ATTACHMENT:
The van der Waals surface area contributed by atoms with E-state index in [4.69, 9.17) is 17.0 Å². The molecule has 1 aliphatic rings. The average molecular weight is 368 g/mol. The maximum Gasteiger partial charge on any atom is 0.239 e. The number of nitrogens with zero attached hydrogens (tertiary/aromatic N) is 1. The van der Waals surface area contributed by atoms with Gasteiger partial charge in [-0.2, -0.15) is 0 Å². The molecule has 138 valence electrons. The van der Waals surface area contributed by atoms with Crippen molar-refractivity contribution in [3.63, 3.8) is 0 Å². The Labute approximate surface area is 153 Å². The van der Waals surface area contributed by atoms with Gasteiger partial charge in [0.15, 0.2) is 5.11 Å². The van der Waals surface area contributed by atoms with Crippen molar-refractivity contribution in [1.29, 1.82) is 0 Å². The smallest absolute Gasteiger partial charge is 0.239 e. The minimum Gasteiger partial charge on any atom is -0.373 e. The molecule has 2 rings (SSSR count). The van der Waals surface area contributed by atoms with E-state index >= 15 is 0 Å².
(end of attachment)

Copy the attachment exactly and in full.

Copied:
The van der Waals surface area contributed by atoms with E-state index in [4.69, 9.17) is 17.0 Å². The molecule has 1 aliphatic rings. The average molecular weight is 368 g/mol. The maximum Gasteiger partial charge on any atom is 0.239 e. The number of nitrogens with zero attached hydrogens (tertiary/aromatic N) is 1. The van der Waals surface area contributed by atoms with Gasteiger partial charge in [-0.2, -0.15) is 0 Å². The molecule has 138 valence electrons. The van der Waals surface area contributed by atoms with Crippen molar-refractivity contribution in [3.63, 3.8) is 0 Å². The Labute approximate surface area is 153 Å². The van der Waals surface area contributed by atoms with Gasteiger partial charge in [0.15, 0.2) is 5.11 Å². The van der Waals surface area contributed by atoms with Crippen molar-refractivity contribution in [1.29, 1.82) is 0 Å². The smallest absolute Gasteiger partial charge is 0.239 e. The minimum Gasteiger partial charge on any atom is -0.373 e. The molecule has 2 rings (SSSR count). The van der Waals surface area contributed by atoms with E-state index >= 15 is 0 Å².